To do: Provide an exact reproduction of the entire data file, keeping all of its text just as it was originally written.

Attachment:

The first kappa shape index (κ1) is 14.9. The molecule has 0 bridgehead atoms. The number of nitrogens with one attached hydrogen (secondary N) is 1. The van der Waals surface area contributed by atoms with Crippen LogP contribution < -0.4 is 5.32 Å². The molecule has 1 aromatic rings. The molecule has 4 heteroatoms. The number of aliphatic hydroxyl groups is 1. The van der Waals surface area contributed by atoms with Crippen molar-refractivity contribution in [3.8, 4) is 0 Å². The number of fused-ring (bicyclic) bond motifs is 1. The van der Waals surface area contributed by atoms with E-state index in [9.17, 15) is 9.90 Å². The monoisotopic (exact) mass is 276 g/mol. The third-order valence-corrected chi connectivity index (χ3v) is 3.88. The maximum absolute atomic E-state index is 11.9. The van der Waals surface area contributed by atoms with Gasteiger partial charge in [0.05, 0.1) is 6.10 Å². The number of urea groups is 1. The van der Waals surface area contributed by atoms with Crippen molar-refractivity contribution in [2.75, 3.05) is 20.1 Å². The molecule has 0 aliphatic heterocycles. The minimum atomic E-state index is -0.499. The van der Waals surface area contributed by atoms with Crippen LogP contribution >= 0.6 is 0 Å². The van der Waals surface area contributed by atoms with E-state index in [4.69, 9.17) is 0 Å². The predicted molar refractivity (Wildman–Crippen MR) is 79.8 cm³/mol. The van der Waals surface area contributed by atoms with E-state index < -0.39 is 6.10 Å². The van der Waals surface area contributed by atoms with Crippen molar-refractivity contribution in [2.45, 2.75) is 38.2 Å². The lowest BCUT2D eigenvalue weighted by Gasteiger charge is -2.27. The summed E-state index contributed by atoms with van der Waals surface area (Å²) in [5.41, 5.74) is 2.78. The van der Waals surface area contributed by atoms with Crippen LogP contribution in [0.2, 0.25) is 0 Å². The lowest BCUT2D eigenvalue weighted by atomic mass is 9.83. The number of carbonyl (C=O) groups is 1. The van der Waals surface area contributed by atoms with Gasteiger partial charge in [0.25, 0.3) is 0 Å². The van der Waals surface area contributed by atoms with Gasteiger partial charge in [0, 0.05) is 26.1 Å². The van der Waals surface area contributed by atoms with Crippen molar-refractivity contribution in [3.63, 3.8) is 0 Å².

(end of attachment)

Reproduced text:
The first kappa shape index (κ1) is 14.9. The molecule has 0 bridgehead atoms. The number of nitrogens with one attached hydrogen (secondary N) is 1. The van der Waals surface area contributed by atoms with Crippen LogP contribution < -0.4 is 5.32 Å². The molecule has 1 aromatic rings. The molecule has 4 heteroatoms. The number of aliphatic hydroxyl groups is 1. The van der Waals surface area contributed by atoms with Crippen molar-refractivity contribution in [3.8, 4) is 0 Å². The number of fused-ring (bicyclic) bond motifs is 1. The van der Waals surface area contributed by atoms with E-state index in [9.17, 15) is 9.90 Å². The monoisotopic (exact) mass is 276 g/mol. The third-order valence-corrected chi connectivity index (χ3v) is 3.88. The maximum absolute atomic E-state index is 11.9. The van der Waals surface area contributed by atoms with Gasteiger partial charge in [0.05, 0.1) is 6.10 Å². The number of urea groups is 1. The van der Waals surface area contributed by atoms with Crippen molar-refractivity contribution in [2.75, 3.05) is 20.1 Å². The molecule has 0 aliphatic heterocycles. The minimum atomic E-state index is -0.499. The van der Waals surface area contributed by atoms with Crippen LogP contribution >= 0.6 is 0 Å². The van der Waals surface area contributed by atoms with E-state index in [4.69, 9.17) is 0 Å². The predicted molar refractivity (Wildman–Crippen MR) is 79.8 cm³/mol. The van der Waals surface area contributed by atoms with E-state index < -0.39 is 6.10 Å². The van der Waals surface area contributed by atoms with Crippen molar-refractivity contribution in [2.45, 2.75) is 38.2 Å². The lowest BCUT2D eigenvalue weighted by Gasteiger charge is -2.27. The summed E-state index contributed by atoms with van der Waals surface area (Å²) in [5.41, 5.74) is 2.78. The van der Waals surface area contributed by atoms with Crippen LogP contribution in [0.2, 0.25) is 0 Å². The lowest BCUT2D eigenvalue weighted by atomic mass is 9.83. The number of carbonyl (C=O) groups is 1. The van der Waals surface area contributed by atoms with Gasteiger partial charge in [0.25, 0.3) is 0 Å². The van der Waals surface area contributed by atoms with Gasteiger partial charge in [0, 0.05) is 26.1 Å². The van der Waals surface area contributed by atoms with Crippen molar-refractivity contribution in [3.63, 3.8) is 0 Å².